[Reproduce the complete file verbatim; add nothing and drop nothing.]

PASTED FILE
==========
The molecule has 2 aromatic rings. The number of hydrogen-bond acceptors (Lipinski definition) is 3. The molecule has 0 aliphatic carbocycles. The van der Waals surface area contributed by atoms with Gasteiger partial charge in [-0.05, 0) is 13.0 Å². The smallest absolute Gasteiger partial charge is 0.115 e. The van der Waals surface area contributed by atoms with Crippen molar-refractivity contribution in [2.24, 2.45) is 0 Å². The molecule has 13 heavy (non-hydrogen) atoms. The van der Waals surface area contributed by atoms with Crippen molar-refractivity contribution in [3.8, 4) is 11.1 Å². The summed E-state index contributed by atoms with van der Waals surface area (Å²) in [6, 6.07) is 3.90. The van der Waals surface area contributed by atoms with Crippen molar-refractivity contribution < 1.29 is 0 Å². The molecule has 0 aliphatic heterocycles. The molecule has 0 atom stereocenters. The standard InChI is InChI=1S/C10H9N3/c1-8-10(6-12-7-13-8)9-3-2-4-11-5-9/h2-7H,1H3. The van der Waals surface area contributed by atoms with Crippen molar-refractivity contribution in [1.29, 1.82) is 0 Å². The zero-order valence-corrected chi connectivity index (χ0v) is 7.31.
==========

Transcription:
The molecule has 2 aromatic rings. The number of hydrogen-bond acceptors (Lipinski definition) is 3. The molecule has 0 aliphatic carbocycles. The van der Waals surface area contributed by atoms with Gasteiger partial charge in [-0.05, 0) is 13.0 Å². The smallest absolute Gasteiger partial charge is 0.115 e. The van der Waals surface area contributed by atoms with Crippen molar-refractivity contribution in [2.24, 2.45) is 0 Å². The molecule has 13 heavy (non-hydrogen) atoms. The van der Waals surface area contributed by atoms with Crippen molar-refractivity contribution in [3.8, 4) is 11.1 Å². The summed E-state index contributed by atoms with van der Waals surface area (Å²) in [6, 6.07) is 3.90. The van der Waals surface area contributed by atoms with Crippen molar-refractivity contribution < 1.29 is 0 Å². The molecule has 0 aliphatic heterocycles. The molecule has 0 atom stereocenters. The standard InChI is InChI=1S/C10H9N3/c1-8-10(6-12-7-13-8)9-3-2-4-11-5-9/h2-7H,1H3. The van der Waals surface area contributed by atoms with Crippen molar-refractivity contribution in [1.29, 1.82) is 0 Å². The zero-order valence-corrected chi connectivity index (χ0v) is 7.31.